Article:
Today, Islamic gardens emerge as being among the most beautiful, stunning, spectacular as well as historic gardens in the world (Jellicoe & Geoffrey, 1991). These gardens have unique characteristics. Among these characteristics include a garden bed which is divided into four parts, water channels which runs through the axial pavements, water being displayed in fountains as well as pools, and presence of verdant plantings which offers scent sensory experience. Islamic Spain palaces on the other hand have a stags-shaped stones and bronze fountain. The shapes also range from elephants, as well as lions. They also have basins which are carved.  In many Arabic nations, water scarcity has been historically been a problem. The entire land is dry and thus water has to be drawn from elsewhere (Jellicoe & Geoffrey, 1991). The Alhambra palace that had its location in Ganada region of Spain, water distribution as well as display was well elaborate. The situation was similar in lion courts that were built from around 1370 to around 1390 by Sultan Mohammed V of Nasrid. The water first appeared in basins. This was at the axes terminus points that formed the basis of quadripartite plan. The water then flowed across pavements of the floor then took steps downward to central fountains whose shape was that of a basin made of large stone. The basin was held on top of twelve roaring lion haunches which symbolized the sovereignty of Nasrid. Allusion was also made to the Quuran and Biblical Solomon.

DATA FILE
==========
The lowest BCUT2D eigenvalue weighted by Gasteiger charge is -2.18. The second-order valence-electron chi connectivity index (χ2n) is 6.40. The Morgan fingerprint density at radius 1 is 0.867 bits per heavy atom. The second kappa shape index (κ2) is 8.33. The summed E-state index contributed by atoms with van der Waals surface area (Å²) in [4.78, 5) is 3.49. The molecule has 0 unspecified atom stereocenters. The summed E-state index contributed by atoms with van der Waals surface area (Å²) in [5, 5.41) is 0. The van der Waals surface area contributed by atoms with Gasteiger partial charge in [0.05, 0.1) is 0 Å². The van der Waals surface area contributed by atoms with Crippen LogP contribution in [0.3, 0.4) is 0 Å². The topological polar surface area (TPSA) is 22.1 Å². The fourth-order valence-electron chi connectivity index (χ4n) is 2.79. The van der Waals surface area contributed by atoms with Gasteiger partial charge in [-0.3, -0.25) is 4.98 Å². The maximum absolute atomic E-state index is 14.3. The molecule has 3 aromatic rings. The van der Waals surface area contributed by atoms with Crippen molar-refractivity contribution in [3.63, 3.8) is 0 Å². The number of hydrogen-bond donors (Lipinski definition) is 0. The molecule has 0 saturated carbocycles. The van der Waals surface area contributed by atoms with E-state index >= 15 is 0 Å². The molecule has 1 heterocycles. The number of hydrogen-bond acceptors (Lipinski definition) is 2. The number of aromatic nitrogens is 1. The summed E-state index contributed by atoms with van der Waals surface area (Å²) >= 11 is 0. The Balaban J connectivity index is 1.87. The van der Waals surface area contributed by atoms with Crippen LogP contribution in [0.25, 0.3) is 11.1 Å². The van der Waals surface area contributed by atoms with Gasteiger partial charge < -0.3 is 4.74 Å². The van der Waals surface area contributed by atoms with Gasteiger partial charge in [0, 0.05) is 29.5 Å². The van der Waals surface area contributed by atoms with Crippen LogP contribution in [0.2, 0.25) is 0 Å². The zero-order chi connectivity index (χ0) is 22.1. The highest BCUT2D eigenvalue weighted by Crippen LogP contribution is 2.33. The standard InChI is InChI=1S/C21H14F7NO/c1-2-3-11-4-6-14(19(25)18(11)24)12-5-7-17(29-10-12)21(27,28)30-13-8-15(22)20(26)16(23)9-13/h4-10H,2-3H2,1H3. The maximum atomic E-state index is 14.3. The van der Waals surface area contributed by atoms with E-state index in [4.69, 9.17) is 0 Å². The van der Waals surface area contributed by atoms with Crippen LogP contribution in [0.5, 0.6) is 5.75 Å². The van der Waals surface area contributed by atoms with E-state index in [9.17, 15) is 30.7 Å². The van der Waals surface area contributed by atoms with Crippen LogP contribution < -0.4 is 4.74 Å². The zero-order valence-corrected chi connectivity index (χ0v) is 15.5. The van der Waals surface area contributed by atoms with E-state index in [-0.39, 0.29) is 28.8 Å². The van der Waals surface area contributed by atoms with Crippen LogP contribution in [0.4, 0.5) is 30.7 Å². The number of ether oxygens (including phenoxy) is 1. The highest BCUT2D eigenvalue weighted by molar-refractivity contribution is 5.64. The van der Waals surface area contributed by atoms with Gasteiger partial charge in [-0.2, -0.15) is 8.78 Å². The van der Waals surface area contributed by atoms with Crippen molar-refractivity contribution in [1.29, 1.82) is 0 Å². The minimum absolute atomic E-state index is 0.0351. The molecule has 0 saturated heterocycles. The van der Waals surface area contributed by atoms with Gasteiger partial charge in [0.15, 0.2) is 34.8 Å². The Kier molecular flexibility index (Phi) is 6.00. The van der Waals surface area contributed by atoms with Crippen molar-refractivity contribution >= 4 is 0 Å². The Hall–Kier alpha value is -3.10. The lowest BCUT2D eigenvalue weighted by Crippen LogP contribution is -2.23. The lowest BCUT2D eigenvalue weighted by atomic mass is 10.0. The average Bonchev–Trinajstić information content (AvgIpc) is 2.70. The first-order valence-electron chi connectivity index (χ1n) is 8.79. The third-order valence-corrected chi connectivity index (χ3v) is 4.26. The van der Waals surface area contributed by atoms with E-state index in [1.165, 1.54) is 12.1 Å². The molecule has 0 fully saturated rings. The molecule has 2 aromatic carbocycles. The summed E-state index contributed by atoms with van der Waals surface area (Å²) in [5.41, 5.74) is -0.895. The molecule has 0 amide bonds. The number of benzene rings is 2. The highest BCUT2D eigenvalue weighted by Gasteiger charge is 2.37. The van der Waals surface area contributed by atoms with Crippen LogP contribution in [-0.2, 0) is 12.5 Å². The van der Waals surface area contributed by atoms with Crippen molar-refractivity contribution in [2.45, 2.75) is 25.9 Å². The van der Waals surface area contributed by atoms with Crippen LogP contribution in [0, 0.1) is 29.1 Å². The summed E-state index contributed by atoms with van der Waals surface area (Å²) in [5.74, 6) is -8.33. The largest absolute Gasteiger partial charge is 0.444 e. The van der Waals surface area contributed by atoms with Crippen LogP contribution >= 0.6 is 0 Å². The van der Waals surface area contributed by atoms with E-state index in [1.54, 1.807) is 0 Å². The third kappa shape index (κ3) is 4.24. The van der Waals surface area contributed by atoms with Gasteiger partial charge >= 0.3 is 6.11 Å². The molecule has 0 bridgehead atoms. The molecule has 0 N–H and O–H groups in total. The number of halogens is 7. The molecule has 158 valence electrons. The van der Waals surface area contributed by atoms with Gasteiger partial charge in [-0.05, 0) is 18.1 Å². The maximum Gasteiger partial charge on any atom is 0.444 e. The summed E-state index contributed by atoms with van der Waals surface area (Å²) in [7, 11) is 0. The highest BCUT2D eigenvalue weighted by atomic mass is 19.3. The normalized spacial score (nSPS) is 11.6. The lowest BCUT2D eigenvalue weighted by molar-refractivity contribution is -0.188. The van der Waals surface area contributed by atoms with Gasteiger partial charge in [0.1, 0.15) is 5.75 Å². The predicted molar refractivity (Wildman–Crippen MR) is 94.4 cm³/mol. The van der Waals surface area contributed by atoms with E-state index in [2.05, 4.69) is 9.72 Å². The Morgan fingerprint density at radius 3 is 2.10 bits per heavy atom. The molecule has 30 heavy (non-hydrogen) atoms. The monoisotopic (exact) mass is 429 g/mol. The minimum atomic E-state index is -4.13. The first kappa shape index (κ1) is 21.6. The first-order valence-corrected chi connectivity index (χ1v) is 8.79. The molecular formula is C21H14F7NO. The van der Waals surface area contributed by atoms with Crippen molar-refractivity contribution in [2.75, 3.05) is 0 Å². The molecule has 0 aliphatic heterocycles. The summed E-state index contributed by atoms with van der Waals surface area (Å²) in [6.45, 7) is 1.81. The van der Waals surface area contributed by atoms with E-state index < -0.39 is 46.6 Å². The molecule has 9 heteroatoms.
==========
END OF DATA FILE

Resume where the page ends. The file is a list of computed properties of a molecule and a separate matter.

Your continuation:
There was plentiful flow of water in the lion’s court and also throughout Alhambra. Piped water reached the site and this was facilitated by aqueducts as well as various channels that were able to draw this water from Sierra Nevada that was nearby. The water coursed through numerous reception halls of the palace, courtyards, as well as bath prior to running downhill where it was used for irrigation as well for drinking by city inhabitants below. Water distribution from mountain top to the palace and to the town represented Granada’s social as well as political hierarchy. Other areas such as Munghai garden that dated back sixteenth century were observed. In gardens of Munghai, there was the use of chini khana as well as chadar devices which were delightful (Moynihan, 1980). There was also organization of space. Water control as well as display had a great meaning in this region as there was a long moment of lack of rainfall. Much of the water harvesting in Islamic gardens occurs during the seasons of rain.